BBC director resigns under fire, chairman says overhaul still needed
George Entwistle resigned as director general of the BBC this weekend to take responsibility for a mistaken child sex allegation on the flagship news program Newsnight.
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Patten, who must find a new director general to sort out the mess, agreed that management structures had proved inadequate.Skip to next paragraph
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"Apparently decisions about the program went up through every damned layer of BBC management, bureaucracy, legal checks - and still emerged," he said.
"One of the jokes I made, and actually it wasn't all that funny, when I came to the BBC ... was that there were more senior leaders in the BBC than there were in the Chinese Communist Party."
Patten ruled out resigning himself but other senior jobs are expected to be on the line, while BBC supporters fear investigative journalism will be scaled back. He said he expected to name Entwistle's successor in weeks, not months.
Among the immediate challenges are threats of litigation.
McAlpine, a close ally of former prime minister Margaret Thatcher, has indicated he will sue for damages.
Claims for compensation are also likely from victims who say Savile, one of the most recognizable personalities on British television in the 1960s, '70s, and '80s, sexually abused them as children, sometimes on BBC premises.
Two inquiries are already under way, looking at failures at Newsnight and allegations relating to Savile, both of which could make uncomfortable reading for senior figures.
Police have also launched a major inquiry into Savile's crimes and victims' allegations of a high-profile pedophile ring. Detectives said they had arrested their third suspect on Sunday, a man in his 70s from Cambridgeshire in central England.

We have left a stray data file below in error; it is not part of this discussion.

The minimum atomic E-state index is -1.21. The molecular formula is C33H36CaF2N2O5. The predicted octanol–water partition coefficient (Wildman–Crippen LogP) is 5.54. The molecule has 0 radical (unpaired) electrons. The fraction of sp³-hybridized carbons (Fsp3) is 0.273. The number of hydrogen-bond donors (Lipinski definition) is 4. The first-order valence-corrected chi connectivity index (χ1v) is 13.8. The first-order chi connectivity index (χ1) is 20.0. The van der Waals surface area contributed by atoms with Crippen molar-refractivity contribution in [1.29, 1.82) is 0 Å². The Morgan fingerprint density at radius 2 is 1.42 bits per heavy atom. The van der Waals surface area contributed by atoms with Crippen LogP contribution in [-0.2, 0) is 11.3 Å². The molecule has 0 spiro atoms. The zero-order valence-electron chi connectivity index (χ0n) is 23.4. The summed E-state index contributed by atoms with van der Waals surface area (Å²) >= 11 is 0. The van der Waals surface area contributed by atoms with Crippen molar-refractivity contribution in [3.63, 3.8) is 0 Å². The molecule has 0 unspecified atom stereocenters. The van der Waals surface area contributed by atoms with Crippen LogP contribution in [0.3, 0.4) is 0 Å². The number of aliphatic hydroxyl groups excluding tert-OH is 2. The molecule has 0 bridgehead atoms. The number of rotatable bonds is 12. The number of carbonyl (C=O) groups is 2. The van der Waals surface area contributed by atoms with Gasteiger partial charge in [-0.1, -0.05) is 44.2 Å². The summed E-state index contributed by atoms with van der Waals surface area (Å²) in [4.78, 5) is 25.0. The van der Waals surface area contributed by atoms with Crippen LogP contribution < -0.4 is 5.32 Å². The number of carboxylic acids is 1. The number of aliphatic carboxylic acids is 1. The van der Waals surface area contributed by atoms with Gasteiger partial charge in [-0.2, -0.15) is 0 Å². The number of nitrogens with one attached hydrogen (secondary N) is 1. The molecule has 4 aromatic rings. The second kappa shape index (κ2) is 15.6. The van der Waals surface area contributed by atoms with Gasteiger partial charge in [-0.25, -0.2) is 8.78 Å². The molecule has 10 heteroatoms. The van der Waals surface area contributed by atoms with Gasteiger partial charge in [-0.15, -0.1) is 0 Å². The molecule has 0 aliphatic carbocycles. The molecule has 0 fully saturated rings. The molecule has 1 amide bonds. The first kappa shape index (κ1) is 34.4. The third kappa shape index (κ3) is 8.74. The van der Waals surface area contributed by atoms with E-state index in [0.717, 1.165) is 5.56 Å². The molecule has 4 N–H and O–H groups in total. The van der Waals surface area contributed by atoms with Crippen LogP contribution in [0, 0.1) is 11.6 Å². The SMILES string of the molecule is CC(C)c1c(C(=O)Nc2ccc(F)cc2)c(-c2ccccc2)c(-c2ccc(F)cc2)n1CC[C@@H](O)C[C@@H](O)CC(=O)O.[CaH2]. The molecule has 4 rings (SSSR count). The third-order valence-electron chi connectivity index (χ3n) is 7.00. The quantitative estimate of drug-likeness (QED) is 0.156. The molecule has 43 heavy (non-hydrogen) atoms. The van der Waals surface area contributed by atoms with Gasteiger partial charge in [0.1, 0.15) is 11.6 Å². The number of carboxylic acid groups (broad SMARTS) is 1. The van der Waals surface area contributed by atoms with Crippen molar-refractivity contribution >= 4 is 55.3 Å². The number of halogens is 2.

Funded by an annual licence fee levied on all TV viewers, the BBC has long been resented by its commercial rivals, who argue it has an unfair advantage and distorts the market.
Murdoch's Sun tabloid gleefully reported Entwistle's departure with the headline "Bye Bye Chump" and Patten said News Corp and others would put the boot in, happy to deflect attention after a phone-hacking scandal put the newspaper industry under intense and painful scrutiny.
He said that "one or two newspapers, Mr. Murdoch's papers" would love to see the BBC lose its national status, "but I think the great British public doesn't want to see that happen".
Murdoch himself was watching from afar.
"BBC getting into deeper mess. After Savile scandal, now prominent news program falsely names senior pol as paedophile," he wrote on his Twitter website on Saturday.
It is not just the BBC and the likes of Entwistle and Patten who are in the spotlight.
Thompson, whom Entwistle succeeded in mid-September, has also faced questions from staff at the New York Times over whether he is still the right person to take one of the biggest jobs in American newspaper publishing.
Britain's Murdoch-owned Sunday Times queried how Thompson could have been unaware of claims about Savile during his tenure at the BBC as he had told British lawmakers, saying his lawyers had written to the paper addressing the allegations in early September, while he was still director general.
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